Cognitive Versus Brief Focal Therapy for Stress

Jerry Kennard Health Pro
  • These days we’re all in a hurry. Sometimes it seems we’re on the lookout for the quickest route, the fastest and cheapest, and a life where we can get more for less. Has some of this rubbed off on the therapies available to treat stress?


    The days of a thorough, lengthy and deep analysis of our stress through psychotherapy have largely given way to ‘packaged’ approaches that are pre-scripted and of set duration. There’s some give and take according to need, but a lengthy deep exploration of the patient, their history and emotions isn’t something we now associate with the cognitive-behavioral approaches most often used for stress-related issues.

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    Does this mean we’ve lost something? Well I think that depends on your perspective and your needs. It’s true that one reason some people don’t like the cognitive approach is precisely for the reasons I’ve just mentioned. They also complain there’s too much emphasis on logic, the patient as scientist, and no space for the complexity that makes us who we are.


    So what’s a person to choose? Well, assuming you’re in a position where you can afford to choose, there are a few things you might want to consider. First, of all the psychological therapies available cognitive-behavioral therapy is the most tested as to its clinical efficacy. This means we know for a fact that it works, not for everyone, but it works. In this regard it’s as effective as medication, and if combined with medication, the effects are sometimes even more beneficial. Then there’s time and cost. The evidence suggests that cognitive therapy gets the thumbs up on both measures making it both practical and affordable.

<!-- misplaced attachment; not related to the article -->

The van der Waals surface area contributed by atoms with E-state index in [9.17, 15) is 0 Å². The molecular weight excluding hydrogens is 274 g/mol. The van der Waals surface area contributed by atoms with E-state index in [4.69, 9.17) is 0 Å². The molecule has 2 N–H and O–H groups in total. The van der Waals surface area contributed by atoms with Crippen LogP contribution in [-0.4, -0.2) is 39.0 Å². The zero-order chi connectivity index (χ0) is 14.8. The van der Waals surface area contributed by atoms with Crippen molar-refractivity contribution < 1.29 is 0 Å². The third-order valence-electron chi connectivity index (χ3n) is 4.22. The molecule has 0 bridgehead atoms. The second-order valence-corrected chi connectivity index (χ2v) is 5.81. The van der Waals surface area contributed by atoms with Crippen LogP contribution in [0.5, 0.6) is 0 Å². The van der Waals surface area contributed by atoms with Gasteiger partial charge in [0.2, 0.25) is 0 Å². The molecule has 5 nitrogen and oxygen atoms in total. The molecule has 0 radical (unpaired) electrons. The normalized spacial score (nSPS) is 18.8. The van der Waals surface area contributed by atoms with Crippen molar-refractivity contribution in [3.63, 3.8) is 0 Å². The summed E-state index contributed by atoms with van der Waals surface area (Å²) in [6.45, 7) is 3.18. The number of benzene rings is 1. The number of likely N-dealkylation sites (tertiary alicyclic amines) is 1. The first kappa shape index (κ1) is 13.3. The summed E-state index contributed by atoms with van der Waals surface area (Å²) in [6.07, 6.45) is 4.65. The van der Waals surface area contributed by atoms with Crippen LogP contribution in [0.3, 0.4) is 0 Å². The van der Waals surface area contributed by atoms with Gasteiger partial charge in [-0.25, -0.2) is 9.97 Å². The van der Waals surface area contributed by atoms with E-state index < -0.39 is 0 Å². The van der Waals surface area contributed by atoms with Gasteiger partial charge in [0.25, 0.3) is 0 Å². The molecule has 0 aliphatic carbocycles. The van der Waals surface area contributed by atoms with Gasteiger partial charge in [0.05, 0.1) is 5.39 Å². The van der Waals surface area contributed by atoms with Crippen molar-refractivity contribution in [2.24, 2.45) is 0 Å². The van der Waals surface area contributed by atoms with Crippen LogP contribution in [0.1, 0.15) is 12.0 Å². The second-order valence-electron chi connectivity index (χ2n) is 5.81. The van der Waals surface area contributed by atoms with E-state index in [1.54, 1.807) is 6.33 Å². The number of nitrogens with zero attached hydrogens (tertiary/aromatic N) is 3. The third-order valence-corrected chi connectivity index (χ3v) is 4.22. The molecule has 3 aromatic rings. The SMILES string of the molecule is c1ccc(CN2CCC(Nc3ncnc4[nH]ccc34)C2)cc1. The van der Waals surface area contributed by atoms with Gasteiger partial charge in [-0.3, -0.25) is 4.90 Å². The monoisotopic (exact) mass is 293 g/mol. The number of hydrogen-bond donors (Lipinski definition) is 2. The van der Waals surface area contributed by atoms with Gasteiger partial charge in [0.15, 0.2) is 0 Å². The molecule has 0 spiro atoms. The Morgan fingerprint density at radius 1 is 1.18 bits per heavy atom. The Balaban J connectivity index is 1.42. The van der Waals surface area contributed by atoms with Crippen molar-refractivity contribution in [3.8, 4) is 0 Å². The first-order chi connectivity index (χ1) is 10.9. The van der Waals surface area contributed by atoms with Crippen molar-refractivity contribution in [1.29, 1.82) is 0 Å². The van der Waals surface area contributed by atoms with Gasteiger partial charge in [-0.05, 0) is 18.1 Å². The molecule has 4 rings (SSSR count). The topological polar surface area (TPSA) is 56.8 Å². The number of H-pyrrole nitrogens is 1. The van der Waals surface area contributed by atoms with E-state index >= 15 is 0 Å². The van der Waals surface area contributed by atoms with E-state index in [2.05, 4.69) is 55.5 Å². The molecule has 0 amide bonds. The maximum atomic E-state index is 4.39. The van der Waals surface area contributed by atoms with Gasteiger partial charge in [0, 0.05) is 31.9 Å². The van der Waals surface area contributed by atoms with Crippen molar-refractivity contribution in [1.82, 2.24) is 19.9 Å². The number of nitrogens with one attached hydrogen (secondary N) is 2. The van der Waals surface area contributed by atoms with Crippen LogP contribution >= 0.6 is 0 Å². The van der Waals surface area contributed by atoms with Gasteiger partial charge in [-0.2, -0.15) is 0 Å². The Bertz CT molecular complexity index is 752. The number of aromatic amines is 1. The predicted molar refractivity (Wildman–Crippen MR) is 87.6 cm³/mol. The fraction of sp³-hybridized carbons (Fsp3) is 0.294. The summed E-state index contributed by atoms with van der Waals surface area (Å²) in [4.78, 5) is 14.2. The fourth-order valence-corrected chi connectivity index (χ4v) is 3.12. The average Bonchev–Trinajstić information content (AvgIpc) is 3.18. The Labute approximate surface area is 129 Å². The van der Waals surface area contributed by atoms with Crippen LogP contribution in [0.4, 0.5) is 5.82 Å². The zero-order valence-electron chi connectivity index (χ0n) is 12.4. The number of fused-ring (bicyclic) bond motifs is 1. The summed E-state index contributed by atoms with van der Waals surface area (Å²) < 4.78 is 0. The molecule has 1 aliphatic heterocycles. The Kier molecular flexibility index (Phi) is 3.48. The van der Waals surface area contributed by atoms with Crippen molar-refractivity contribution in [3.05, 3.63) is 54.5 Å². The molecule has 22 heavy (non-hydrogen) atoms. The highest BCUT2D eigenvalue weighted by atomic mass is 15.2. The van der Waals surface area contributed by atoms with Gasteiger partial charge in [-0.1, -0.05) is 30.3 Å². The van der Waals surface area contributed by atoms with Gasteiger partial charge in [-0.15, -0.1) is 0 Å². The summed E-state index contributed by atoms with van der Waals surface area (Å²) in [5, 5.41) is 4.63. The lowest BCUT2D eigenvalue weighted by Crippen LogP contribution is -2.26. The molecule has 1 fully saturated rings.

For most people then a short-term therapy has a lot of appeal. But what if it doesn’t work for you? What if your problems go way back, are difficult to disentangle and simply don’t respond to short-term therapy? What if you’d like to explore a less directive approach but still with an eye to structure and time? If this sounds more appealing then an approach called brief focal therapy might just fit the bill.


    Like CBT, brief focal therapy tends to be time limited but its psychodynamic bias means the focus is mainly on your experiences and current mental functioning. The therapist’s role is to help you recover whilst you gain insights along the way.


    In my next post I’ll be looking more at the brief focal therapy approach, the tools therapists use and what would be expected of you, the client in order to benefit from the approach.

Published On: December 08, 2013